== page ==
Lakeview - Am again short on time but will attempt to address your concerns in the order of bolding.
1) First, one may wish to consider dating matters. The Scandinavian Bronze Age was comparatively short and ended some 1500 years prior to the currently understood date range of the Peterborough glyphs. In addition, the Bronze Age Scandinavian glyphs are notably different than those of Peterborough. For example (and yes Lightly, am attempting to keep you in mind):
Numerous other examples are available. Some of these do depict a rudder. A narrow rudder.
2) My apologies for not being more specific in regards to the "rudder position". You will note that your "rudder" extends notably lower than the hull. This would not appear to be consistent with the shallow draft needs/capabilities associated with Scandinavian vessels of the general era. Nor would a "rudder" of such a dimension and form be at all practical. The water resistance to such an object would likely be beyond the physical capabilities of even the most robust steersman, particularly in inclement conditions.
As to your "interpretations" of keel-line shape, it would be advisable to be aware of the limitations of the glyph manufacturing processes of the time.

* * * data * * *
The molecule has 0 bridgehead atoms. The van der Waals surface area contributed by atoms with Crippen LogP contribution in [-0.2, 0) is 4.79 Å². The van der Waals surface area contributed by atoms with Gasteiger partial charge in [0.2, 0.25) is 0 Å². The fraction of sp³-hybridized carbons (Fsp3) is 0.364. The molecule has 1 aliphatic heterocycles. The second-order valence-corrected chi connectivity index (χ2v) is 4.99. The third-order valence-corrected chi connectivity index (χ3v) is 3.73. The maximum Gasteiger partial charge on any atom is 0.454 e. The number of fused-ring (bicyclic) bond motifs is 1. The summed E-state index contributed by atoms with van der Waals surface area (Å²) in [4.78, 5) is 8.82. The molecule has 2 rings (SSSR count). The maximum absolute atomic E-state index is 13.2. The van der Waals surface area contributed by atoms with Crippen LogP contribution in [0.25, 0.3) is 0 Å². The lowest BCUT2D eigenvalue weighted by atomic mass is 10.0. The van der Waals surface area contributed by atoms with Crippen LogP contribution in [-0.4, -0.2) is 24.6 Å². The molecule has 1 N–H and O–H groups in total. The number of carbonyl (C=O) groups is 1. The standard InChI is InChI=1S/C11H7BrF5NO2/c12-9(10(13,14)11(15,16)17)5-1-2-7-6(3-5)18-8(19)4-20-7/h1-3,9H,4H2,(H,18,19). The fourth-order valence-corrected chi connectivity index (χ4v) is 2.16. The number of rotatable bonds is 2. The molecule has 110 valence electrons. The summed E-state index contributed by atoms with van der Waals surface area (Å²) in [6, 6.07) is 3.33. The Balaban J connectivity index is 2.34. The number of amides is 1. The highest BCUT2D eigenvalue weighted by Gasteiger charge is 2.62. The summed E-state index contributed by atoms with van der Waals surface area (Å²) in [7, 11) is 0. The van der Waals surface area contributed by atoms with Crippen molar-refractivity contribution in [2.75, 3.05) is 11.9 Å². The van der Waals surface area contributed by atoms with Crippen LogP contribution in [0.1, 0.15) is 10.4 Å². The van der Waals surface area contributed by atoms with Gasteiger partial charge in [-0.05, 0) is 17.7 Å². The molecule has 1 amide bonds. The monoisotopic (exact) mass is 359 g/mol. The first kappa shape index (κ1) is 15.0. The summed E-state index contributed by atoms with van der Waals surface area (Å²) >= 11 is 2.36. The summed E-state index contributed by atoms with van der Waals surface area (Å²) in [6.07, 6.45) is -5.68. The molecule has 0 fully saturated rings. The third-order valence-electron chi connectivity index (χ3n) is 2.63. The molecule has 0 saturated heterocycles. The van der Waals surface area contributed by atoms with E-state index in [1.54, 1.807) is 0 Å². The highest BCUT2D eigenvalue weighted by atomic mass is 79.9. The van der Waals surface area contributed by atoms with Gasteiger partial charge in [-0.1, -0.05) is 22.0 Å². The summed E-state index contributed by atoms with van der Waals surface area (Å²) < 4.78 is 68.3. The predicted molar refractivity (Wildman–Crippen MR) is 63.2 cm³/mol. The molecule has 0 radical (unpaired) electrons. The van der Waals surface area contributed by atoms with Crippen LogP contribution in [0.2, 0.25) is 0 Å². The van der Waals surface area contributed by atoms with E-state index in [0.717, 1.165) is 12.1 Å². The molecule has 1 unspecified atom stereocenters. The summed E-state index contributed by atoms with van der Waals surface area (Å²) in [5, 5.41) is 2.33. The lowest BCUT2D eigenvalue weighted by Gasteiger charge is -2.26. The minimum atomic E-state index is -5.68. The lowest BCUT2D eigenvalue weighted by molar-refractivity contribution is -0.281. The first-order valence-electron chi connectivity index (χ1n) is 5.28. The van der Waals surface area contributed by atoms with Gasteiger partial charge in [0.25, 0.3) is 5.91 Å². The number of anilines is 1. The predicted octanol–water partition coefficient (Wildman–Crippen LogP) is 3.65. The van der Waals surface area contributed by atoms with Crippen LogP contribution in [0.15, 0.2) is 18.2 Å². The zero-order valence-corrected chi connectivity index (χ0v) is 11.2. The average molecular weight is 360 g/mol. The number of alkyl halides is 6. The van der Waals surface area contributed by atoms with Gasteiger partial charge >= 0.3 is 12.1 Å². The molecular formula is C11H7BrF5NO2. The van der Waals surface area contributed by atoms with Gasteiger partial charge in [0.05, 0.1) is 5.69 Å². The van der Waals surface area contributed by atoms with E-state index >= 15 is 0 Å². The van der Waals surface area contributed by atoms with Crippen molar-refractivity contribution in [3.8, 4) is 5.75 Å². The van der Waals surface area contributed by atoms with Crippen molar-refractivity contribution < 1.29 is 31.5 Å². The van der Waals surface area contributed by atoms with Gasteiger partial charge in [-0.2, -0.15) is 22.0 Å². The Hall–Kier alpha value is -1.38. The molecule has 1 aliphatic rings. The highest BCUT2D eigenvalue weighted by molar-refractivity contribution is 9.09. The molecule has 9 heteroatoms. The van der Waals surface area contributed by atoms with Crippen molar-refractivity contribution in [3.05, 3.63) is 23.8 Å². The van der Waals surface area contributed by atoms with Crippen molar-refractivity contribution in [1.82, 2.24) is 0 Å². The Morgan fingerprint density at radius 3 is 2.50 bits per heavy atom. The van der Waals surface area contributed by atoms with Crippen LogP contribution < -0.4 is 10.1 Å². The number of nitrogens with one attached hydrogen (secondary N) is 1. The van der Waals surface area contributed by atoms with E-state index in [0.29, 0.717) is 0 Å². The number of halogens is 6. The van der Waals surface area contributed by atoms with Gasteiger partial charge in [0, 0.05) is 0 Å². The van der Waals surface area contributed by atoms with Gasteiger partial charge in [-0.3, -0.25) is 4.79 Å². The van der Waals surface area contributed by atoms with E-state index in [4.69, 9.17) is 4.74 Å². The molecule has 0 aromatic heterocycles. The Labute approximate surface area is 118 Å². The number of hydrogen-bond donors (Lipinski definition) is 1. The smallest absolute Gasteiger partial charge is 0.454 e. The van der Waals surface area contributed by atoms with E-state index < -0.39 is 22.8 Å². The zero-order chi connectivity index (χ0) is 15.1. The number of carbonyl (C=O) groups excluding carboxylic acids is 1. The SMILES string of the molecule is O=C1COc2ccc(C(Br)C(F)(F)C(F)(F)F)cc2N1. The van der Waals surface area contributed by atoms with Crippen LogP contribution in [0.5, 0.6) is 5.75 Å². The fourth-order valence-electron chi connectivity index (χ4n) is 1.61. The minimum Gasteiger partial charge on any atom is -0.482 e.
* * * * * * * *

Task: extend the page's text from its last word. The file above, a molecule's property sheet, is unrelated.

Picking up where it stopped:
But let us look more closely into the geometric form which you consider to be a "rudder". See below.
These glyphs come from the same general area and are, of course, attributed to Amerindian manufacture. You will note that three of these glyphs are remarkably similar to your "rudder". You will also note that none of these three glyphs are remotely associated with a watercraft. At this juncture, one is confronted with an interesting conundrum. Would it be proposed that a given culture became so enamored with the form of an unevidenced rudder structure that it became a common motif? As further support of this particular point, please see the below, Figure 10.
3) This last is pure and utter speculation and is lacking in any credible research-based data.
Edited by Swede, 01 February 2013 - 01:21 AM.